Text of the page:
Since 1986, Punta Arenas has been the first significantly populated city in the world to be affected directly by the thinning ozone layer. Its residents are considered to be exposed to potentially damaging levels of ultraviolet radiation.[needs update]
|Climate data for Punta Arenas, Chile (1981–2010, extremes 1888–2015)|
|Record high °C (°F)||25.0
|Average high °C (°F)||15.2
|Daily mean °C (°F)||10.8
|Average low °C (°F)||6.9
|Record low °C (°F)||−1.0
|Average precipitation mm (inches)||42.4
|Average precipitation days (≥ 1.0 mm)||12.3||10.6||11.7||11.7||10.9||8.6||9.0||9.1||8.0||8.9||9.5||11.2||121.4|
|Average relative humidity (%)||71.2||73.3||76.6||81.3||85.6||87.3||85.3||83.2||78.3||73.5||70.3||70.6||78.0|
|Mean monthly sunshine hours||214||175||159||120||87||60||73||115||147||196||210||221||1,777|
|Source 1: Dirección Meteorológica de Chile|
|Source 2: World Meteorological Organization (precipitation days and humidity 1981–2010), Ogimet (sun 1981–2010), Méteo Climat (record highs only)|
Two early Spanish settlements were attempted along this coast (on the Straits of Magellan). The first was founded in 1584 and was called Nombre de Jesús. It failed due to the harsh weather and difficulty in the settlers' obtaining food and water, and the enormous distances from other Spanish ports. A second colony, Ciudad del Rey don Felipe, was attempted about 80 kilometres south of Punta Arenas. This became known later as Puerto del Hambre, which translates to Port Famine. Spain had established these settlements in an attempt to protect its shipping and prevent piracy by English pirates, by controlling the Straits of Magellan. An English pirate captain, Thomas Cavendish during his circumnavigation, rescued the last surviving member of Puerto del Hambre in 1587.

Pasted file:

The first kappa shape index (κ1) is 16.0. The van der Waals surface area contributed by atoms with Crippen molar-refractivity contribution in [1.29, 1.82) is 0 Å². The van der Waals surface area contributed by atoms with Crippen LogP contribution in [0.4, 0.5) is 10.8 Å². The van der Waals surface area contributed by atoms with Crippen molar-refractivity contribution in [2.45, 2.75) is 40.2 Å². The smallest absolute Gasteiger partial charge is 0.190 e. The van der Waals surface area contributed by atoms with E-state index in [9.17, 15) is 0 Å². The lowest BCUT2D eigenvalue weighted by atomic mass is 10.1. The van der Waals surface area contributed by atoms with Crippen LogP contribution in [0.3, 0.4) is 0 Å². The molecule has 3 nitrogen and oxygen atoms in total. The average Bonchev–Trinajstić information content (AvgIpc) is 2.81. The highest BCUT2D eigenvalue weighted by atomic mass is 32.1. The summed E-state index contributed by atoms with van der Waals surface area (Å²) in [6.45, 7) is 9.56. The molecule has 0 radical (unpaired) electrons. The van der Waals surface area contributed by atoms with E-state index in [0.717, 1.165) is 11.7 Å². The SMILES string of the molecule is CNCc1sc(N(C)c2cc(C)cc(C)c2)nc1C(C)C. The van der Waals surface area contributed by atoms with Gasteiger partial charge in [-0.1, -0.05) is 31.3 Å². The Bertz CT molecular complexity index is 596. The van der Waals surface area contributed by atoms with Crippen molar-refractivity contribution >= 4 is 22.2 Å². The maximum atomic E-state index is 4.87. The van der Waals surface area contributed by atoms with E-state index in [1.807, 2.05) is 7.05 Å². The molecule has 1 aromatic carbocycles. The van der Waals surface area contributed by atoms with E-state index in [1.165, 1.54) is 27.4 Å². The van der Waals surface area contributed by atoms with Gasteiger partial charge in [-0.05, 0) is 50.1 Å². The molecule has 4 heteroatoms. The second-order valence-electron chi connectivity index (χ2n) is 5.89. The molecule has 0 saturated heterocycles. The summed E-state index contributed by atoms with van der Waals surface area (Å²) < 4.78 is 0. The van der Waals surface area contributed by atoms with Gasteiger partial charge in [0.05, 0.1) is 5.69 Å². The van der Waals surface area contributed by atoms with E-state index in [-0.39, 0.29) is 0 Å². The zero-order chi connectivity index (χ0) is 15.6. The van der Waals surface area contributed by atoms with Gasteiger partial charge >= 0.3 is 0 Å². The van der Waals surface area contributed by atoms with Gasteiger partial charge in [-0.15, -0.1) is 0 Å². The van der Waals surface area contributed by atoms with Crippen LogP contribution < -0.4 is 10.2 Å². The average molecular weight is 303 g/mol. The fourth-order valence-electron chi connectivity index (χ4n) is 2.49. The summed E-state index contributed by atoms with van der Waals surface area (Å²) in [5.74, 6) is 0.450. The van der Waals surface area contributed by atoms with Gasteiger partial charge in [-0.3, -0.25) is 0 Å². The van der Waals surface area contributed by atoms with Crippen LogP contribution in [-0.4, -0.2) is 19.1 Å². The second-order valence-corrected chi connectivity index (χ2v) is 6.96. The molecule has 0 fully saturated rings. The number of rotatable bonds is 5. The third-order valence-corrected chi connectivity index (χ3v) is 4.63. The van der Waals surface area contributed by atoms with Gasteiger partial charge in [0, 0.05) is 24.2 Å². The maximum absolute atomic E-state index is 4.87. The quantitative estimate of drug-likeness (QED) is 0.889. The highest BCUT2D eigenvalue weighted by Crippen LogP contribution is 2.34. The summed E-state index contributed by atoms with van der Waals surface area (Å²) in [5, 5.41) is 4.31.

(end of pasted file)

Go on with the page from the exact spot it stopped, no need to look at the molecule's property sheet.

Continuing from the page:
In 1843 the Chilean government sent an expedition to build a fort and establish a permanent settlement on the shores of the Strait of Magellan. It built and commissioned a schooner called Goleta Ancud. Under the command of John Williams Wilson, Chilean Navy, it transported a crew of 21 people (captain, eighteen crew, and two women), plus cargo, to accomplish the mandate. The founding act of the settlement took place on 21 September 1843.
The fort was well-positioned on a small rocky peninsula, but the location could not support a proper civilian settlement. With this in mind the Military Governor, José de los Santos Mardones, decided in 1848 to move the settlement to its current location, along the Las Minas river, and renamed it Punta Arenas.